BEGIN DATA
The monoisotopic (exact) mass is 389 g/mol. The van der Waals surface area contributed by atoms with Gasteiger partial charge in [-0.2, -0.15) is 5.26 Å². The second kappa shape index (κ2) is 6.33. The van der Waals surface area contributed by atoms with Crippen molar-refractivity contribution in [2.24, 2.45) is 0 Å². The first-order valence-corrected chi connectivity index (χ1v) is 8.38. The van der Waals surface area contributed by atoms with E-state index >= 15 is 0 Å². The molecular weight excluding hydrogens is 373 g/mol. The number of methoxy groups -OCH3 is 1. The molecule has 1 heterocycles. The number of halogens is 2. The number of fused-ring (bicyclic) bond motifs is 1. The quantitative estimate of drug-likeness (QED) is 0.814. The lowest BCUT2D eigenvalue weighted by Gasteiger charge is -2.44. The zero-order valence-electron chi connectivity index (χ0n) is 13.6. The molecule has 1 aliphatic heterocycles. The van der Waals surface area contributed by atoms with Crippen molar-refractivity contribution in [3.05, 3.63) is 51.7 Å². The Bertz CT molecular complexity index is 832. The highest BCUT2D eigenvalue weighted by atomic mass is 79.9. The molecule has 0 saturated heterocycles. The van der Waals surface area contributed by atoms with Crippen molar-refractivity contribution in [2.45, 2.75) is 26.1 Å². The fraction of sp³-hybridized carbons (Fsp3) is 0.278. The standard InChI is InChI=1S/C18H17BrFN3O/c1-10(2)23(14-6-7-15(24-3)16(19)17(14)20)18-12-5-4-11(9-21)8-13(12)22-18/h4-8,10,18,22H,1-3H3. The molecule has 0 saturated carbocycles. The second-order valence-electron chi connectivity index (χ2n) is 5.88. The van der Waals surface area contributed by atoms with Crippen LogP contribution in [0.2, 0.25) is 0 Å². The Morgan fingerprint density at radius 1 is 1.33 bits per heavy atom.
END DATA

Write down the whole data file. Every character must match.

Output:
The monoisotopic (exact) mass is 389 g/mol. The van der Waals surface area contributed by atoms with Gasteiger partial charge in [-0.2, -0.15) is 5.26 Å². The second kappa shape index (κ2) is 6.33. The van der Waals surface area contributed by atoms with Crippen molar-refractivity contribution in [2.24, 2.45) is 0 Å². The first-order valence-corrected chi connectivity index (χ1v) is 8.38. The van der Waals surface area contributed by atoms with E-state index >= 15 is 0 Å². The molecular weight excluding hydrogens is 373 g/mol. The number of methoxy groups -OCH3 is 1. The molecule has 1 heterocycles. The number of halogens is 2. The number of fused-ring (bicyclic) bond motifs is 1. The quantitative estimate of drug-likeness (QED) is 0.814. The lowest BCUT2D eigenvalue weighted by Gasteiger charge is -2.44. The zero-order valence-electron chi connectivity index (χ0n) is 13.6. The molecule has 1 aliphatic heterocycles. The van der Waals surface area contributed by atoms with Crippen molar-refractivity contribution in [3.05, 3.63) is 51.7 Å². The Bertz CT molecular complexity index is 832. The highest BCUT2D eigenvalue weighted by atomic mass is 79.9. The molecule has 0 saturated heterocycles. The van der Waals surface area contributed by atoms with Crippen molar-refractivity contribution in [2.45, 2.75) is 26.1 Å². The fraction of sp³-hybridized carbons (Fsp3) is 0.278. The standard InChI is InChI=1S/C18H17BrFN3O/c1-10(2)23(14-6-7-15(24-3)16(19)17(14)20)18-12-5-4-11(9-21)8-13(12)22-18/h4-8,10,18,22H,1-3H3. The molecule has 0 saturated carbocycles. The second-order valence-electron chi connectivity index (χ2n) is 5.88. The van der Waals surface area contributed by atoms with Crippen LogP contribution in [0.2, 0.25) is 0 Å². The Morgan fingerprint density at radius 1 is 1.33 bits per heavy atom.